Table 1

Demographic characteristics and alcohol breath testing results from drivers who were submitted to random roadside breath testing within the limits of the city of Sao Paulo (2015–2018)

Drivers testing above the legal limit presented a decreasing trend, from 4.1% (95% CI 2.9% to 5.5%) at baseline to 0.6% (95% CI 0.2% to 1.2%) in the end of 2018 (regression slope: −0.006; SE: 0.001; p<0.001). Conversely, the rate at which drivers refused the breath test increased since the beginning of the study, from 57.7% (95% CI 46.2% to 71.3%) in 2015 to 73.3% (95% CI 56.3% to 93.7%) in 2018 (regression slope: 0.016; SE: 0.006; p<0.01). Considering all those screened positive for any alcohol and all the refusals together, the prevalence has declined from 14.1% (95% CI 11.9% to 16.6%) at the beginning of the study to 7.4% (95% CI 5.9% to 9.1%) in the end of 2018 (regression slope: −0.010; SE: 0.001; p<0.001) (table 1).

Speeding

Overall, the speeding rate during the entire study period was 8.9% (95% CI 8.8% to 9.0%), with motorcycles presenting the highest prevalence (37.9% (95% CI 37.3% to 38.6%)) for speeding and representing more than one-third of all vehicles above the speed limit (36.3% (95% CI 35.6% to 36.9%)). Most vehicles observed speeding was at a speed that was less than 20% higher than the posted speed limit (71.7% (95% CI 70.8% to 72.5%)), with the majority of those presenting speeding levels below 10% (65% (95% CI 64.1% to 66.0%)). Almost one quarter (24.4% (95% CI 23.9% to 24.9%)) was at a speed between 20% and 50% higher than the speed limit, while only 3.9% (95% CI 3.7% to 4.1%) were at a speed higher than 50% of the posted speed limit. Motorcycles composed more than half of all vehicles observed at a speed higher or equal than 20% of the speed limit (51.6% (95% CI 50.2% to 53.0%)) (table 2).

Table 2

Prevalence and extent of speeding among different vehicle types in the city of Sao Paulo (2015–2018).

At baseline, the prevalence of speeding was 8.1% (95% CI 7.9% to 8.2%) among all vehicles, which decreased to 4.9% (95% CI 4.7% to 5.1%) in 2016 (regression slope: −0.013; SE: 0.001; p<0.001). Observed speeding prevalence increased again by the beginning of 2017 (7.9% (95% CI 7.7% to 8.1%)), and by the end of 2018 speeding among all vehicles had increased to 13.5% (95% CI 13.2% to 13.9%) (regression slope: 0.017; SE: 0.001; p<0.001), the highest prevalence observed during the entire study period. This same pattern was observed for speeding when stratified by vehicle type, with motorcycles presenting speeding prevalence estimates at least four times higher than that observed for other vehicles (table 2).

Discussion

By establishing one of the first large-scale observational studies on the prevalence of behavioural risk factors associated with RTIs in Brazil, we provided valuable insights into the current status of drink driving and speeding in Latin America’s largest city.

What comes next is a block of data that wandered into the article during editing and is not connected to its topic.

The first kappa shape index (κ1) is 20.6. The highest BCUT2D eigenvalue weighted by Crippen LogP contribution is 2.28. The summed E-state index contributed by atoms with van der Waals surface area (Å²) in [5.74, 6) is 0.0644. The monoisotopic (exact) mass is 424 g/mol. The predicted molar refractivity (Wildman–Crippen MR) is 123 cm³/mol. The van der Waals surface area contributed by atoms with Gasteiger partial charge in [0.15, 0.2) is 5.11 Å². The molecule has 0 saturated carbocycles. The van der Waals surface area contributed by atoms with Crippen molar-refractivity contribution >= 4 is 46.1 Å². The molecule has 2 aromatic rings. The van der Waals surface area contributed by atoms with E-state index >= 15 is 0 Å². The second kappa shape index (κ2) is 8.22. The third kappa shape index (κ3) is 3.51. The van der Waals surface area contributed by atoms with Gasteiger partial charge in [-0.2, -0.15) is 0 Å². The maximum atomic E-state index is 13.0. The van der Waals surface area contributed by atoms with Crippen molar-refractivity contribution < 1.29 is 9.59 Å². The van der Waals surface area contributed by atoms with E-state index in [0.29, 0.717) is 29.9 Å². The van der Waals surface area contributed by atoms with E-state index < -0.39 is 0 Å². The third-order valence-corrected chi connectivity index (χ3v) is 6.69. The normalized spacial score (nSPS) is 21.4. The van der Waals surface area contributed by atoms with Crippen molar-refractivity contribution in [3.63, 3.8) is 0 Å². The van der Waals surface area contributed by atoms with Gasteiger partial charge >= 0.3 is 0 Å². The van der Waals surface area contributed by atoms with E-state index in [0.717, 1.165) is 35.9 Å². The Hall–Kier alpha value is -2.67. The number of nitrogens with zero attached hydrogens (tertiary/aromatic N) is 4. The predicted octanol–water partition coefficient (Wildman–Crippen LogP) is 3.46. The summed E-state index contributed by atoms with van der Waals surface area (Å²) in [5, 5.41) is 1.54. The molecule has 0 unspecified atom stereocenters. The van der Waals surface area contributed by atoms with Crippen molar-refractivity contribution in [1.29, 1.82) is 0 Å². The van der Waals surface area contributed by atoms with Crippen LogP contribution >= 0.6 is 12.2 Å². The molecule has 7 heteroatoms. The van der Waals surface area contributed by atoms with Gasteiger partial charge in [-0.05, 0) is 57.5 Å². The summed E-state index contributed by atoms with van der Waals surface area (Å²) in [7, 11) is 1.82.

Fatal crashes involving alcohol-positive victims have remained relatively stable compared with similar studies conducted more than a decade ago,20 with the majority of decedents presenting high BAC levels (≥0.06%). Moreover, not all victims involved in crashes had BAC estimates available; therefore, other measures such as the rate of fatal drunk drivers during nighttime, BAC among pedestrians and alcohol-related deaths adjusted for common biases in selecting victims who are submitted to blood alcohol analysis might serve as a better strategy for future comparisons.21 22 This is particularly the case at the national level where there is not a current systematic monitoring programme on alcohol use by fatally injured drivers.

Conversely, drunk drivers identified by police random roadside breath testing declined during the study period, despite the challenges attributed to the growing refusal rate. Given that the proportion of drunk drivers declined by more than half, while the refusal rate increased by less than one-third in the same period, not all of the reduction in observed drink driving prevalence can be attributed to increased refusals.

The general prevalence of drivers under the influence of any alcohol (including refusals) measured in Sao Paulo was relatively smaller compared with other studies conducted nationally and internationally using similar methodologies.23–26 Drink driving enforcement has shown to be one of the greatest contributors to reducing alcohol-impaired driving around the globe.6 25 27 Since the reduction of the legal BAC limit in Brazil, Sao Paulo has demonstrated to be one of the leading cities in Brazil in enhancing enforcement with important reductions in road crashes and driving after drinking.13 23 However, current legislation allows drivers not to take the breathalyser test by avoiding higher penalties such as prison time when they refuse the test,28 and this should be taken into account in developing new strategies aiming to reduce the number of refusals.

General speeding rates observed in Sao Paulo were below 10% for most of the study period, with more than one-quarter of overspeeding vehicles driving at a speed 20% or higher than the posted speed limit. Although these rates are at a similar level with other studies conducted internationally,6 25 26 29 motorcycles presented a much higher speeding rate compared with other vehicles. This may be related to the fact that motorcycle use has been increasing in Brazil,30 while the enforcement of violations such as speeding among motorcyclists is more difficult to perform.